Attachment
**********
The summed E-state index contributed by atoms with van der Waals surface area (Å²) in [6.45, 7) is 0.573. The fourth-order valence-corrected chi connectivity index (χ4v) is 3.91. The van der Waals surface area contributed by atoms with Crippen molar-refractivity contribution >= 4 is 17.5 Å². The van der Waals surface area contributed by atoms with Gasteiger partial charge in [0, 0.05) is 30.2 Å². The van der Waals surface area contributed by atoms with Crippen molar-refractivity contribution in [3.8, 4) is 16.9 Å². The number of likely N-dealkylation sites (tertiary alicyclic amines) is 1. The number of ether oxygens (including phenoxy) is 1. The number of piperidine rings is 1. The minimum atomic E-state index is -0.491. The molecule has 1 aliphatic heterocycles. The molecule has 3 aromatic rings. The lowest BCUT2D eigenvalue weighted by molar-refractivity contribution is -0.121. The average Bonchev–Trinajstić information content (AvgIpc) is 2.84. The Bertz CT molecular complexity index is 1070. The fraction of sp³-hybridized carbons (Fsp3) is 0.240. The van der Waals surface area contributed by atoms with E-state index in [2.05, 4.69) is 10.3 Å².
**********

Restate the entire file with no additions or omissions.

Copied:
The summed E-state index contributed by atoms with van der Waals surface area (Å²) in [6.45, 7) is 0.573. The fourth-order valence-corrected chi connectivity index (χ4v) is 3.91. The van der Waals surface area contributed by atoms with Crippen molar-refractivity contribution >= 4 is 17.5 Å². The van der Waals surface area contributed by atoms with Gasteiger partial charge in [0, 0.05) is 30.2 Å². The van der Waals surface area contributed by atoms with Crippen molar-refractivity contribution in [3.8, 4) is 16.9 Å². The number of likely N-dealkylation sites (tertiary alicyclic amines) is 1. The number of ether oxygens (including phenoxy) is 1. The number of piperidine rings is 1. The minimum atomic E-state index is -0.491. The molecule has 1 aliphatic heterocycles. The molecule has 3 aromatic rings. The lowest BCUT2D eigenvalue weighted by molar-refractivity contribution is -0.121. The average Bonchev–Trinajstić information content (AvgIpc) is 2.84. The Bertz CT molecular complexity index is 1070. The fraction of sp³-hybridized carbons (Fsp3) is 0.240. The van der Waals surface area contributed by atoms with E-state index in [2.05, 4.69) is 10.3 Å².